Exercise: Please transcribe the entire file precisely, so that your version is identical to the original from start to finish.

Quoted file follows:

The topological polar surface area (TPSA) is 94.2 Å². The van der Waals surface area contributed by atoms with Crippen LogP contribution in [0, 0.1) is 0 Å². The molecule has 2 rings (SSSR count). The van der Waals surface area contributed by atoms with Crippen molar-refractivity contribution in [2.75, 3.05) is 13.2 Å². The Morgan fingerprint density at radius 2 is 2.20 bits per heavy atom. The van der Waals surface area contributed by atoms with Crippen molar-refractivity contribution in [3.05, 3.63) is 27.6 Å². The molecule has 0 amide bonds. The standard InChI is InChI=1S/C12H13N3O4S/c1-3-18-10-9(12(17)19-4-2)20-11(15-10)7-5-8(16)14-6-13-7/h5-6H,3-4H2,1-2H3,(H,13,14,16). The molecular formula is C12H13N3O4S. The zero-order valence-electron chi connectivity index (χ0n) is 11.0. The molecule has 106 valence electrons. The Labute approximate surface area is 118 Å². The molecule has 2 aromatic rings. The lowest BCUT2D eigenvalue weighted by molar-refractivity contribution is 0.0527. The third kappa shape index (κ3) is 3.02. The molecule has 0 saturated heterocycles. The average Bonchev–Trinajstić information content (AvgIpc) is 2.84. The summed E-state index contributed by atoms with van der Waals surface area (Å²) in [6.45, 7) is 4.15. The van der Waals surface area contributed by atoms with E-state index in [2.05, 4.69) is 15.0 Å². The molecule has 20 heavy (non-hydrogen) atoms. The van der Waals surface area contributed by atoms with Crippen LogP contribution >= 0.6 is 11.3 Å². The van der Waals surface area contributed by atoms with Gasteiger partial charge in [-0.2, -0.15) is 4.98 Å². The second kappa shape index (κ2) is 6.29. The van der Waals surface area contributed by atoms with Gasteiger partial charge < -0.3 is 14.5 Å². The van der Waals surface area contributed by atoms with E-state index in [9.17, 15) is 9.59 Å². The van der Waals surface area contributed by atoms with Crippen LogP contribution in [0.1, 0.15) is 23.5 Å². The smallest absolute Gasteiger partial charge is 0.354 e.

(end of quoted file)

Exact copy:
The topological polar surface area (TPSA) is 94.2 Å². The van der Waals surface area contributed by atoms with Crippen LogP contribution in [0, 0.1) is 0 Å². The molecule has 2 rings (SSSR count). The van der Waals surface area contributed by atoms with Crippen molar-refractivity contribution in [2.75, 3.05) is 13.2 Å². The Morgan fingerprint density at radius 2 is 2.20 bits per heavy atom. The van der Waals surface area contributed by atoms with Crippen molar-refractivity contribution in [3.05, 3.63) is 27.6 Å². The molecule has 0 amide bonds. The standard InChI is InChI=1S/C12H13N3O4S/c1-3-18-10-9(12(17)19-4-2)20-11(15-10)7-5-8(16)14-6-13-7/h5-6H,3-4H2,1-2H3,(H,13,14,16). The molecular formula is C12H13N3O4S. The zero-order valence-electron chi connectivity index (χ0n) is 11.0. The molecule has 106 valence electrons. The Labute approximate surface area is 118 Å². The molecule has 2 aromatic rings. The lowest BCUT2D eigenvalue weighted by molar-refractivity contribution is 0.0527. The third kappa shape index (κ3) is 3.02. The molecule has 0 saturated heterocycles. The average Bonchev–Trinajstić information content (AvgIpc) is 2.84. The summed E-state index contributed by atoms with van der Waals surface area (Å²) in [6.45, 7) is 4.15. The van der Waals surface area contributed by atoms with E-state index in [2.05, 4.69) is 15.0 Å². The molecule has 20 heavy (non-hydrogen) atoms. The van der Waals surface area contributed by atoms with Crippen LogP contribution >= 0.6 is 11.3 Å². The van der Waals surface area contributed by atoms with Gasteiger partial charge in [-0.2, -0.15) is 4.98 Å². The second kappa shape index (κ2) is 6.29. The van der Waals surface area contributed by atoms with Gasteiger partial charge < -0.3 is 14.5 Å². The van der Waals surface area contributed by atoms with E-state index in [9.17, 15) is 9.59 Å². The van der Waals surface area contributed by atoms with Crippen LogP contribution in [0.1, 0.15) is 23.5 Å². The smallest absolute Gasteiger partial charge is 0.354 e.